The overcoming of human evils, the object of all human search, can never be found as long as men go on dreaming, for the simple reason that the basic cause of all evils lies in the very fact that men are dreaming, and do not know it.
This is the only Evil there is, deliverance from it the only thing worth striving after: the only Search for the only Goal. How, then, is that goal to be attained, how is the path that leads to it to be found?
By realizing that we are dreaming. As long as we regard any dream as real, we will continue in that dream. To see it for what it is, to realize that it is but a dream, self-created and self-sustained, is to overcome it, is to wake up. To what? To a divine, immortal conception of Life; to the fact that human evils are but the outcome of human ignorance, the mortal reaping of human sowing; to the fact that the birth-right of every human being is the attainment of Divine Wisdom, the immortal reaping of divine sowing.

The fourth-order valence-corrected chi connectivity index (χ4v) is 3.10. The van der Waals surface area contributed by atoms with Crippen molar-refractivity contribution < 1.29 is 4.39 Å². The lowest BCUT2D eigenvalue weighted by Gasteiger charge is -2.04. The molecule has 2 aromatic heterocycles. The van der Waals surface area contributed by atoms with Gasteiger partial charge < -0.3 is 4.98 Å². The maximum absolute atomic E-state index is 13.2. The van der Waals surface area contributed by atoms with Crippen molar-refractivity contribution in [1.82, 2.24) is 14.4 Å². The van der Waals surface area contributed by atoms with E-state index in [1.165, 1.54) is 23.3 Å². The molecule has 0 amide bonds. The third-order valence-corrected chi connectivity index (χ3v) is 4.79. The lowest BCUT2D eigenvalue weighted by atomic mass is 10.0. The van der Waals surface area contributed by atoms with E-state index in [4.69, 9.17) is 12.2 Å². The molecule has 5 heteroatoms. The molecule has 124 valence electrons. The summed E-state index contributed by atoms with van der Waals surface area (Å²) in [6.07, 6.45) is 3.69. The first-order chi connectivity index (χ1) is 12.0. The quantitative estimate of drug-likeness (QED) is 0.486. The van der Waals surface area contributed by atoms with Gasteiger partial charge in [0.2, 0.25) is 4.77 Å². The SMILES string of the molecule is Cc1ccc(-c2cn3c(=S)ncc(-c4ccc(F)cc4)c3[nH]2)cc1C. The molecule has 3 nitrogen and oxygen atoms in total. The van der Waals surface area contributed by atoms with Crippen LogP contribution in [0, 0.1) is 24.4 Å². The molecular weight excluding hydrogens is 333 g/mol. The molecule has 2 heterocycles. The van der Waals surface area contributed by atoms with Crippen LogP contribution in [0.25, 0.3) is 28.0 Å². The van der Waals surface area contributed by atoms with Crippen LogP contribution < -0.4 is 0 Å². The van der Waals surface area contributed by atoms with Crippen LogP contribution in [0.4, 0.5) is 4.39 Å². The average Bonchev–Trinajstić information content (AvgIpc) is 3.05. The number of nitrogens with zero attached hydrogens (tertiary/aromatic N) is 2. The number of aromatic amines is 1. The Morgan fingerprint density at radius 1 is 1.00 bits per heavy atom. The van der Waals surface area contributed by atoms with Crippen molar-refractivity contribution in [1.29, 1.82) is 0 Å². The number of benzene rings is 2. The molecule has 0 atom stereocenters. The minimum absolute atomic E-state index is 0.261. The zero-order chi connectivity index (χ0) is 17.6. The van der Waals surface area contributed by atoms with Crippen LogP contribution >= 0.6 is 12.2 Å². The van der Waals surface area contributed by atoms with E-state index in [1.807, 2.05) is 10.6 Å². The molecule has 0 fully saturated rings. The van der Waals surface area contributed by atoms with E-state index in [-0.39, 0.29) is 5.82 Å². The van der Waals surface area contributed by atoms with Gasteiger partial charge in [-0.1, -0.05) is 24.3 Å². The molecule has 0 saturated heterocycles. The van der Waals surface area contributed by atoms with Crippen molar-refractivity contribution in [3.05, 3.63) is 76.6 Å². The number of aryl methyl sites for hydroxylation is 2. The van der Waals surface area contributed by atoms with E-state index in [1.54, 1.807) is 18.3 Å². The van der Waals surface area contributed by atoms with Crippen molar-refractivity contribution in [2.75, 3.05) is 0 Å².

Then Life ceases to be a dream-search for a dream-goal. It is a search still, but no longer is the search based on human, mortal conceptions of good and evil, of success and failure. Human ignorance is seen to be the cause of all mortal ills; Divine Wisdom is seen to be the only deliverance from evil. Henceforth the search becomes a knowing search, along a divine path, for an immortal goal.
The Voice of Those who once were dreaming human dreams like ourselves but who in ages past woke up and – seeing the Path of Wisdom – pursued the search until They reached the goal, is ever calling those who in their dreams may listen and remember.